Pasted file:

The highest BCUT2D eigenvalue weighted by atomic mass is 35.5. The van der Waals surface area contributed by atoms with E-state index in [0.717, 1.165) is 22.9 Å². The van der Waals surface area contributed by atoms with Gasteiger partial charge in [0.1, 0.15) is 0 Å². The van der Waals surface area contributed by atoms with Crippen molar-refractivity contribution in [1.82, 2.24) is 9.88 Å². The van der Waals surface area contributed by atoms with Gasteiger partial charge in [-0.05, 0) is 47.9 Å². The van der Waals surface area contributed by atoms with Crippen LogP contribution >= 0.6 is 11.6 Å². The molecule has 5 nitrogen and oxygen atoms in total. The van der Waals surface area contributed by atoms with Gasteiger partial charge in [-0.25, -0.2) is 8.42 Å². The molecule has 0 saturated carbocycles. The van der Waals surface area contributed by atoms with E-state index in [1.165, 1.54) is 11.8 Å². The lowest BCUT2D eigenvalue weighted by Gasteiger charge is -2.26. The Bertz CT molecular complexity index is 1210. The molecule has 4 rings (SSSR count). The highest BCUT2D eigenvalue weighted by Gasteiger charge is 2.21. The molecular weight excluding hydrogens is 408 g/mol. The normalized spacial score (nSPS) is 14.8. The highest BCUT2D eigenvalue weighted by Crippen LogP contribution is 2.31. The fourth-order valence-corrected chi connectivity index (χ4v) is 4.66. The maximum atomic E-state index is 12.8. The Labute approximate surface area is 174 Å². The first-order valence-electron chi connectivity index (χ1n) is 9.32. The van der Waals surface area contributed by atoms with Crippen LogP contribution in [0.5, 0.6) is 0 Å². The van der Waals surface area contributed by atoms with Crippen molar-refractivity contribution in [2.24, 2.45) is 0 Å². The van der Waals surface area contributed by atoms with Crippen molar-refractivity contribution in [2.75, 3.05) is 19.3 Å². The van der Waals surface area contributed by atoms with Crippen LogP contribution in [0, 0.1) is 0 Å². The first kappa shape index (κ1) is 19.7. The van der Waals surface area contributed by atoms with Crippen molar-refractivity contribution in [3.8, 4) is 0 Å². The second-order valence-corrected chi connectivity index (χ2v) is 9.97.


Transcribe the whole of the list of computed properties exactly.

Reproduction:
The highest BCUT2D eigenvalue weighted by atomic mass is 35.5. The van der Waals surface area contributed by atoms with E-state index in [0.717, 1.165) is 22.9 Å². The van der Waals surface area contributed by atoms with Gasteiger partial charge in [0.1, 0.15) is 0 Å². The van der Waals surface area contributed by atoms with Crippen molar-refractivity contribution in [1.82, 2.24) is 9.88 Å². The van der Waals surface area contributed by atoms with Gasteiger partial charge in [-0.05, 0) is 47.9 Å². The van der Waals surface area contributed by atoms with Crippen LogP contribution >= 0.6 is 11.6 Å². The molecule has 5 nitrogen and oxygen atoms in total. The van der Waals surface area contributed by atoms with Gasteiger partial charge in [-0.25, -0.2) is 8.42 Å². The molecule has 0 saturated carbocycles. The van der Waals surface area contributed by atoms with E-state index in [1.165, 1.54) is 11.8 Å². The lowest BCUT2D eigenvalue weighted by Gasteiger charge is -2.26. The Bertz CT molecular complexity index is 1210. The molecule has 4 rings (SSSR count). The highest BCUT2D eigenvalue weighted by Gasteiger charge is 2.21. The molecular weight excluding hydrogens is 408 g/mol. The normalized spacial score (nSPS) is 14.8. The highest BCUT2D eigenvalue weighted by Crippen LogP contribution is 2.31. The fourth-order valence-corrected chi connectivity index (χ4v) is 4.66. The maximum atomic E-state index is 12.8. The Labute approximate surface area is 174 Å². The first-order valence-electron chi connectivity index (χ1n) is 9.32. The van der Waals surface area contributed by atoms with Crippen LogP contribution in [0.5, 0.6) is 0 Å². The van der Waals surface area contributed by atoms with Crippen molar-refractivity contribution in [2.24, 2.45) is 0 Å². The van der Waals surface area contributed by atoms with Crippen molar-refractivity contribution in [2.75, 3.05) is 19.3 Å². The van der Waals surface area contributed by atoms with Crippen LogP contribution in [0, 0.1) is 0 Å². The first kappa shape index (κ1) is 19.7. The van der Waals surface area contributed by atoms with Crippen molar-refractivity contribution in [3.8, 4) is 0 Å². The second-order valence-corrected chi connectivity index (χ2v) is 9.97.